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Seizing NED opportunities with Employee Ownership Trusts



What you need to know to get a NED role with an Employee Ownership Trust (EOT)

In this blog, we discuss some of the basics of EOTs to inform our community of the opportunities that lie ahead.


What is an Employee Ownership Trust

Employee Ownership Trust (EOT) is a type of trust structure that allows business owners to sell their company to an Employee Ownership Trust, which then holds the shares on behalf of the employees of the business. This means that the employees become the beneficial owners of the company and have a say in how the company is run, through the appointment of trustees who represent their interests.

In the UK, EOTs were introduced in 2014 as part of the government’s drive to encourage employee ownership. They are becoming increasingly popular in the UK, particularly among small and medium-sized enterprises (SMEs). They are seen as a way of promoting employee engagement and motivation, as well as providing a succession plan for business owners who wish to retire or exit their business.


The non-executive director role serving on the board of EOTs

Serving as a non-executive on an Employee Ownership Trust (EOT) means that you would be appointed to the board of trustees of the trust, which is responsible for holding the shares in the company on behalf of the employees. As a non-executive, your role would be to provide independent oversight of the trust’s activities and to ensure that the trust is managed in the best interests of the employees.


Key responsibilities of NEDs in EOTs

Some of the key responsibilities of a non-executive on an EOT include:

  • Monitoring the performance of the company and the trust, and ensuring that they are aligned with the interests of the employees.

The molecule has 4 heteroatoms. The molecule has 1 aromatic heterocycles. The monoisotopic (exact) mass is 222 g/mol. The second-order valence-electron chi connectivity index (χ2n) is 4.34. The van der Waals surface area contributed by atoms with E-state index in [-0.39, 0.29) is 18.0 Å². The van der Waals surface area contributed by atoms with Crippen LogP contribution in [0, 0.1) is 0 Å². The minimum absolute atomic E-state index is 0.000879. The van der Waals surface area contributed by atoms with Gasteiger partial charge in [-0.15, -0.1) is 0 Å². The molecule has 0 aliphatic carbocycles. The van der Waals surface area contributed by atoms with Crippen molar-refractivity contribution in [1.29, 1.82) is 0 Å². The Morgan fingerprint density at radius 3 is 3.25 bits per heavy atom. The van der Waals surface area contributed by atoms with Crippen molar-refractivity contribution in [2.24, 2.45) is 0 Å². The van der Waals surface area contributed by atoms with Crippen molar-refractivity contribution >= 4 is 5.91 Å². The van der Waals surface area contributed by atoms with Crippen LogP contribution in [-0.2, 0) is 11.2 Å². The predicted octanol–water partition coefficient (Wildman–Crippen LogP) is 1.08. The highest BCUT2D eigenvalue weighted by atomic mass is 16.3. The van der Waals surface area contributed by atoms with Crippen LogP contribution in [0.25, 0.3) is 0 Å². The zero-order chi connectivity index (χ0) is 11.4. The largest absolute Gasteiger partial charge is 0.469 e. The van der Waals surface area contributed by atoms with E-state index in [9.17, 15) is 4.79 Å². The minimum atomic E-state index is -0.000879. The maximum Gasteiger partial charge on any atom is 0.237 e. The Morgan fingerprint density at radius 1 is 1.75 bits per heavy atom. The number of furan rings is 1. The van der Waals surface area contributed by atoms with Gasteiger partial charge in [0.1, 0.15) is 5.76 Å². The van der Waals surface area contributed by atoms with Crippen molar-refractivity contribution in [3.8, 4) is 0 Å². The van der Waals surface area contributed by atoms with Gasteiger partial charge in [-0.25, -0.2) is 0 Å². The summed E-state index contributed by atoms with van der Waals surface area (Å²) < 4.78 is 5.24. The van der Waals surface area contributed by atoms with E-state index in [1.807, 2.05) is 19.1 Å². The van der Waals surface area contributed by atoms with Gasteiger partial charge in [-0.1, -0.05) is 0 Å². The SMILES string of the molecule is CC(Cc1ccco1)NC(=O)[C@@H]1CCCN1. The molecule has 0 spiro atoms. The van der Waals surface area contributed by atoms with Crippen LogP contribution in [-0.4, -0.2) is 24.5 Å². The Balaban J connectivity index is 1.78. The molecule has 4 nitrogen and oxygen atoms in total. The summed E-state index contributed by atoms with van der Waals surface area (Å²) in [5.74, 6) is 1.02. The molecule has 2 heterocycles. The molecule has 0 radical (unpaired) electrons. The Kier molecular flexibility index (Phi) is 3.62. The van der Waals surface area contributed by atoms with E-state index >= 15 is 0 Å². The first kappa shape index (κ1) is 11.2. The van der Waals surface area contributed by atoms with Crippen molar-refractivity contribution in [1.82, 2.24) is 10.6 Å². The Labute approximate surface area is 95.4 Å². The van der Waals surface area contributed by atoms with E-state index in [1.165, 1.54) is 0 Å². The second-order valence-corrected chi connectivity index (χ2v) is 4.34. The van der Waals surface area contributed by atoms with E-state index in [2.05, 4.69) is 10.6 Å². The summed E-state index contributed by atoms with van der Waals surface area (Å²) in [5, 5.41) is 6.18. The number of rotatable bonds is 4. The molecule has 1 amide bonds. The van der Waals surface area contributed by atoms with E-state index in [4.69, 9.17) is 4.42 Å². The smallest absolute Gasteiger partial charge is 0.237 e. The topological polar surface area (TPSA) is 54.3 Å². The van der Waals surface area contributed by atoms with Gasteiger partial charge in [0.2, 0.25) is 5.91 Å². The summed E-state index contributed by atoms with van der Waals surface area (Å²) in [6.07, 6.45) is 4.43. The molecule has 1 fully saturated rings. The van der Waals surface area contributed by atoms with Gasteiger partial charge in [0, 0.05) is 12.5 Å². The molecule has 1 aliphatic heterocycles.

• Ensuring that the trust is managed in compliance with the trust deed and the relevant laws and regulations.
  • Providing independent advice and support to the board of trustees and the employees.
  • Participating in board meetings and contributing to strategic decision-making.
  • Ensuring that the trust has adequate financial resources and that it is operating within its budget.
  • Communicating with the employees and ensuring that their views and concerns are taken into account.
  • Providing oversight of the company’s remuneration policies, to ensure that they are fair and aligned with the interests of the employees.


Good governance is crucial to the success of an Employee Ownership Trust (EOT), as it ensures that the trust is managed in the best interests of the employees and that the company remains sustainable over the long term.

Serving as a non-executive on an EOT can be a rewarding experience, as it offers the opportunity to contribute to the success of a company while also promoting employee ownership and engagement.


Written by Elise Perraud, NEDonBoard COO


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